• Alfalfa no-till seeded into stubble after rye harvested at milk (3 reps)
    • Berseem clover no-till seeded into stubble after rye harvested at milk (3 reps)
    • Controls for each with no seeded legumes (3 reps)

    Site 3 (Richardson Farms):
    • Red Clover Frost Seeded, Winter Rye Allowed to Mature (3 reps)
    • Alfalfa Frost Seeded, Winter Rye Allowed to Mature (3 reps)
    • Berseem Clover Frost Seeded, Winter Rye Allowed to Mature (3 reps)
    • Red Clover Frost Seeded, Winter Rye harvested at early-boot (3 reps)
    • Alfalfa Frost Seeded, Winter rye harvested at early-boot (3 reps)
    • Berseem Clover Frost Seeded, Winter rye harvested at early-boot (3 reps)
    • Red Clover Frost Seeded, Winter Rye harvested at milk (3 reps)
    • Alfalfa Frost Seeded, Winter rye harvested at milk (3 reps)
    • Berseem Clover Frost Seeded, Winter rye harvested at milk (3 reps)
    • Red clover no-till seeded into stubble after rye harvested at early-boot (3 reps)
    • Alfalfa no-till seeded into stubble after rye harvested at early-boot (3 reps)
    • Berseem clover no-till seeded into stubble after rye harvested at early-boot (3 reps)
    • Controls for each with no seeded legumes (3 reps)

    At all three locations, legume stand counts were taken immediately after each harvest and again in the early fall after all winter rye had been harvested. Winter rye forage yield was measured using
    scissor plots immediately prior to each harvest. The forage was then dried to determine dry matter yield. The forage quality of the harvested winter rye forage was measured at the Richardson Farm. Grain yield was measured using the combine's grain meter for the Mika and Berweger Farm. Scissor plots were used to determine grain yield at the Richardson Farm.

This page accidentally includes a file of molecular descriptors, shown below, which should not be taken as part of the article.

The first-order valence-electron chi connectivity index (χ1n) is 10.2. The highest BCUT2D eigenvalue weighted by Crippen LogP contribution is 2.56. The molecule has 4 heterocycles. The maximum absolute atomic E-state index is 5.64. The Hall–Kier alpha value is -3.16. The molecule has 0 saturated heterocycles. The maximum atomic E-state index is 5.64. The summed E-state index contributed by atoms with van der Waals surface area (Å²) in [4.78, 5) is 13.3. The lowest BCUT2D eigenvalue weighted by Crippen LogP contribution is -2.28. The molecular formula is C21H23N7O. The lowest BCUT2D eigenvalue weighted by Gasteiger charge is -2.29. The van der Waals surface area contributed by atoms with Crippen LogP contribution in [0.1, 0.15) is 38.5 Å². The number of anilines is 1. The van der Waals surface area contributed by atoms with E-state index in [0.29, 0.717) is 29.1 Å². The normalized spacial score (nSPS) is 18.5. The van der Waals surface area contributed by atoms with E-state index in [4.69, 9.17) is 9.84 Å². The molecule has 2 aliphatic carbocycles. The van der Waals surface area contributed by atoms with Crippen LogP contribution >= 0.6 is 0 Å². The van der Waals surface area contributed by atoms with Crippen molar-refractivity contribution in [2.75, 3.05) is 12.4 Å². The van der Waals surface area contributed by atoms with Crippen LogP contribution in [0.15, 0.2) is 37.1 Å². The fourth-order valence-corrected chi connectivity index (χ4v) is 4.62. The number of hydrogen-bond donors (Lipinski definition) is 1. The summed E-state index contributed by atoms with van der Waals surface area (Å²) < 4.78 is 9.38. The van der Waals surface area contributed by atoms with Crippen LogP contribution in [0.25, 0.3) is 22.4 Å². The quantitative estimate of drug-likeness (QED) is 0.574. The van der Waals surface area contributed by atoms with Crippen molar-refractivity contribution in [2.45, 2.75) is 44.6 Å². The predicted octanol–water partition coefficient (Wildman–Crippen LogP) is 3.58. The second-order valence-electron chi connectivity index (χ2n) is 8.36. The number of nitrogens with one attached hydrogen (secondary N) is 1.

2008/2009 Trials
    During the fall of 2008, winter rye was seeded at two locations. At both locations the rye was seeded at lower rates and later in the season. Combined with a dry fall, the winter rye stands were much less vigorous going into the winter than the 2007 plantings, and thus, had lower stand densities at the time of the spring legume seeding. In the spring of 2009, red clover and alfalfa were frost-seeded the first week of April at a rate of 15PLS/ac. The rye was allowed to grow until maturity and harvested as grain and straw. Legume stand counts were taken in mid-September at two locations.

    At a third location, winter rye and alfalfa were seeded together in the spring of 2009 at a rate of 4lbs PLS for the rye and 17lbs PLS for the alfalfa. The rye was seeded as a nurse crop. Total forage
    yield was measured for the field for the season.

    PEOPLE:
    Jason Fischbach, the UW -Extension Agriculture Agent for Ashland and Bayfield County assisted with the experimental design, data collection, and report writing for this project. In addition, he helped with the field day on July 25, 2008 and writing Research Bulletins for his newsletter.

    Many people attended the July 25 field day including other farmers from the region and agency staff from the NRCS, County Land Conservation Departments, and West Wisconsin Land Trust.